Regardless of what the sporting activity is, when the objective is to throw, strike, or kick an object (ball) for distance, the continuous power source of motion is from the ground theoretically by feet. This brings us to Newton’s third law: for every action there is an opposite and equal reaction. The ground will give us exactly the same magnitude of force we give it in the exact opposite direction. For example, if I weigh 130lbs and I stand still, the ground is applying exactly 130lbs of force vertically (opposite direction of my weight) back at me. 

This can be hard to understand and conceptualize because we don’t see or feel (the ground pushing back) but it is happening. If I start to jump up and  down then the magnitude of the force that I am applying is also increasing and the ground is applying the same amount of force right back at me. This is the missing piece for most golfers in understanding how to generate power from the ground up. You can see it when you watch the pros, but how to do it is not well understood. — The force can not be seen, but it can be felt through how we apply pressure to the ground (ground reaction forces or GRFs ). 

A key point to remember is that forces happen in couples and one is always equal and opposite to the other. Good golfers keep balance very well because their left foot (lead foot for right handed golfers) pushes down through the ground firmly at the impact zone to create the proper force to offset the centrifugal force (outward seeking force) of the clubhead. This is Newton’s third law in action! 

The body must resist the away-force — centrifugal force — being created by centripetal force. The stronger the body the more force it can resist. Do you remember the swings in the playground?  There are two poles on each side of the swing set. The swing goes in a circular orbit around the top post. If the poles or the post are not strong enough, it could not resist the circular force of the weight of the person on the swing seat. The poles would break and the person would no longer travel in that circular orbit. During the golf swing, your legs are the two poles on one side and your spine is the top post and your arms and club are the swing chains.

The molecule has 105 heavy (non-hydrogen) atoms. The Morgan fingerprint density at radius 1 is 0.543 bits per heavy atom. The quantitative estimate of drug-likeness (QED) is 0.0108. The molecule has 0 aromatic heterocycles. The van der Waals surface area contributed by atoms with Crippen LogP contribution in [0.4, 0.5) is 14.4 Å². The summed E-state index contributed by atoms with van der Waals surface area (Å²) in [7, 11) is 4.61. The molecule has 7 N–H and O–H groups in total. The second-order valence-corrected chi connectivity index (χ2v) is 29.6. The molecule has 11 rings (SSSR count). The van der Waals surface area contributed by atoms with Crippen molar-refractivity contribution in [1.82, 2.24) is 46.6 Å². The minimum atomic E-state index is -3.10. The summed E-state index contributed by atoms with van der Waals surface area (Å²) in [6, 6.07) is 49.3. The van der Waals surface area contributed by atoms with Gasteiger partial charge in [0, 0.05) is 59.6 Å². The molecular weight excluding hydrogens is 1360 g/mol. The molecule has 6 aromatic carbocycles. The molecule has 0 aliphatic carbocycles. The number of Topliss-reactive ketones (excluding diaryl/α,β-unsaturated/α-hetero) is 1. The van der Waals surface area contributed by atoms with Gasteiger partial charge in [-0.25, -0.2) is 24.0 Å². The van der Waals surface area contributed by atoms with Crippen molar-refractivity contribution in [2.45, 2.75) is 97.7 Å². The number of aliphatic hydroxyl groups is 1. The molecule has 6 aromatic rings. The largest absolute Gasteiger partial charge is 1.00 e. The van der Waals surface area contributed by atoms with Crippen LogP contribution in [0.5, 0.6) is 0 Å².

The swing power is generated with the cooperation of the legs, the core, the torso. the shoulders, arms and wrists. The lower body, core and torso need to be strong and powerful to generate the force, while the shoulders and arms need to be at the correct structure to be with the lower body and spine without any energy leaks. 

The arms and wrists are simply middle parts like the radius, they do not necessarily need to be strong,  but should be tough enough and at the right position, tension free and whippy, although good grip strength is important to hang on to the club especially as the forces increase. This is one reason why it is difficult for golfers to “stay in posture” or “stay in the box”. It’s not that they don’t want to or understand that staying posture is important, after all every golf lesson they ever had the pro has probably told them you need to stay in posture. The problem is the intention of how to apply the force is wrong and until this concept changes in one’s mind it will not be possible to stay in posture. 

Remember: when you want to apply a force, be very clear in your mind what is the equal and opposite force and what are the directions of both forces; otherwise, simply applying more force in the wrong direction enhances the current problem.